are allowed by the regulation." Stout testified that
although Heath's existing dock was outside of his
extended property lines-and thus did not comply with the
general agency standard-it had been "grandfathered"
because its construction predated the Act. There were "a
significant number of grandfathered structures" on Main
Creek, some of which did not adhere to the general standard
concerning extended property lines. In evaluating Heath's
application, Stout considered that at its closest point,
Heath's proposed boatlift would be sixteen feet from
Schwiers's fixed pierhead. Schwiers's stairs lead
south, away from the Heath dock; thus, the boatlift addition
would not impact her ability to access the water from the
other sides of her dock. Stout also considered the
characteristics of the area, noting portions of five docks
belonging to other landowners crossed into Heath's own
dock corridor, between his extended property lines. The ALC
admitted an aerial image showing Heath's dock and the
docks encroaching within his extended property lines.
reversed DHEC's decision and denied Heath's amended
permit application, finding the proposed location of the
boatlift violated § 48-39-150(A)(10) and regulation
30-11(B)(10) because the addition would result in
material harm to the policies of the Act as referenced in
regulation 30-12(A)(1)(p). In referencing the testimony
presented at the hearing, the ALC noted,
"Petitioner's objection concerning the inability to
fish or crab, deals exclusively with preference of location
on her pier, and the boatlift would not significantly hamper
Petitioner's ability to engage in that activity."
However, "the whole of the proposed construction [would]
take place on Petitioner's side of the joint extended
property line, thereby causing material harm to the policies
of the Act as referenced in S.C. Code Ann. [§]
48-39-150(A)(10); 2 S.C. Code Ann. Regs. 30-11(B)(10) and
moved to reconsider, challenging the ALC's emphasis on
Schwiers's extended property lines as error due to the
site specific characteristics of this section of Main Creek.
Heath further questioned the order's finding as to the
proposed boatlift's impact on Schwiers's value and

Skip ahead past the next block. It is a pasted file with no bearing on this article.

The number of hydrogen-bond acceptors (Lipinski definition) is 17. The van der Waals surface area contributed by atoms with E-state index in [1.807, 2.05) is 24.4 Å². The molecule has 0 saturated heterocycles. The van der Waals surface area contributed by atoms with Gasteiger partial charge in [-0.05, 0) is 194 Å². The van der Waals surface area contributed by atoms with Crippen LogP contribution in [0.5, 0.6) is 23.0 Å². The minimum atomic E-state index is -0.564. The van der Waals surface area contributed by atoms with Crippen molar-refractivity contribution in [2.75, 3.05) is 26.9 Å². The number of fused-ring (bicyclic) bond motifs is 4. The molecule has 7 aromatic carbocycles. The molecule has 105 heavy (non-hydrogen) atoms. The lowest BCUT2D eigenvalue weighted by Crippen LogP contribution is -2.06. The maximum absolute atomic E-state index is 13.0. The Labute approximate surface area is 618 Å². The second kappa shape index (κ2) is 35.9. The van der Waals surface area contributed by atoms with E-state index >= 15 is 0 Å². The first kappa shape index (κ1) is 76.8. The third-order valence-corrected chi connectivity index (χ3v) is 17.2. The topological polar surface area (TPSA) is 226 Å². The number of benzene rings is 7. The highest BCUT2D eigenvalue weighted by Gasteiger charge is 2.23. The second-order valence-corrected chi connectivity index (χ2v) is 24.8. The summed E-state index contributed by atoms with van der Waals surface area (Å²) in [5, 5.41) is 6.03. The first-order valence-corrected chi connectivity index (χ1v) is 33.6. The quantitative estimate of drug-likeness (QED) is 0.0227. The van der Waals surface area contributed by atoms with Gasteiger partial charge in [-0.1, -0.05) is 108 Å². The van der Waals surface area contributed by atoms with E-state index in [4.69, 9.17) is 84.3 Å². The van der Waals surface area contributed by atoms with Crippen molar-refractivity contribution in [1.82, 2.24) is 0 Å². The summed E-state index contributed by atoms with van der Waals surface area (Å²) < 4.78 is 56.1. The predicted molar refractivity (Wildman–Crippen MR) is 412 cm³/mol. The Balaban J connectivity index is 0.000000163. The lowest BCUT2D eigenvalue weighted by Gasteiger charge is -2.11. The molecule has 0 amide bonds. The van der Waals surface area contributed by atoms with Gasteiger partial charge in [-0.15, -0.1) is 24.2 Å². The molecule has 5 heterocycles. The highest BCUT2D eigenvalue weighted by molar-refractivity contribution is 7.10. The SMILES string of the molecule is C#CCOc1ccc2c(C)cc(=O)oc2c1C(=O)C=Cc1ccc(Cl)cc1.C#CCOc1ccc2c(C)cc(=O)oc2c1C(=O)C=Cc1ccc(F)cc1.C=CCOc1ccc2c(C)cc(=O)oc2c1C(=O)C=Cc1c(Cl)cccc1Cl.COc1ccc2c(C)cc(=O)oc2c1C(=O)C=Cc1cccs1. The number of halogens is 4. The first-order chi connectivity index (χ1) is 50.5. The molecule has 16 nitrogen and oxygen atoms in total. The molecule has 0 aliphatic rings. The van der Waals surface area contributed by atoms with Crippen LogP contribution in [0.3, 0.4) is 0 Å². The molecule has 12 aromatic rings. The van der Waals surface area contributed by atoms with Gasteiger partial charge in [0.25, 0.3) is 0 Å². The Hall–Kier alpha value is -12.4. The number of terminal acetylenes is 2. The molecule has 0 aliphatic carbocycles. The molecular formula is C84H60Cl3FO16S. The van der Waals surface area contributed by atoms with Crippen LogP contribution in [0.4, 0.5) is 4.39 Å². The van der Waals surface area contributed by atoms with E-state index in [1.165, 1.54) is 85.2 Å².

enjoyment of her property, arguing Schwiers presented no
evidence "that the dock modification would negatively
affect the value of [Schwiers's] property."
denied Heath's motion to reconsider but issued an amended
final order. The ALC again concluded the proposed location of
the boatlift violated § 48-39-150(A)(10) and regulation
30-11(B)(10) because "the proposed boatlift will affect
the value and enjoyment of adjacent owners to the extent of
producing material harm to the policies of the Act." The
ALC found, "The ability to swim, kayak, and fish from
Petitioner's dock is sufficiently impeded by the close
proximity of the proposed second boatlift to constitute
material harm to the policies of the Act."
appeal from the ALC, the Administrative Procedures Act
provides our standard of review. See Kiawah Dev.
Partners, II v. S.C. Dep't of Health & Envtl.
Control, 411 S.C. 16, 28, 766 S.E.2d 707, 715 (2014)
(citing S.C. Code Ann. § 1-23-610(B) (Supp. 2019)).
Appellate courts must confine their analysis to whether the
ALC's decision is:
(a) in violation of constitutional or statutory provisions;
(b) in excess of the statutory authority of the agency;
© made upon unlawful procedure;
(d) affected by other error of law;
(e) clearly erroneous in view of the reliable, probative, and
substantial evidence on the whole record; or
(f) arbitrary or capricious or characterized by an abuse of
discretion or clearly unwarranted exercise of discretion.
this court can reverse the ALC if the findings are affected
by error or law, are not supported by substantial evidence,
or are characterized by abuse of discretion or clearly
unwarranted exercise of discretion." Olson v. S.C.
Dep't of Health & Envtl. Control, 379 S.C. 57,
64, 663 S.E.2d 497, 501 (Ct. App. 2008).
determining whether the decision of the ALC was supported by
substantial evidence, a reviewing court "need only find,
looking at the entire record on appeal, evidence from which
reasonable minds could reach the same conclusion as the
ALC." Kiawah Dev. Partners II, 411 S.C. at 28,
766 S.E.2d at 715. "However, the court may reverse the
ALC decision where it is ...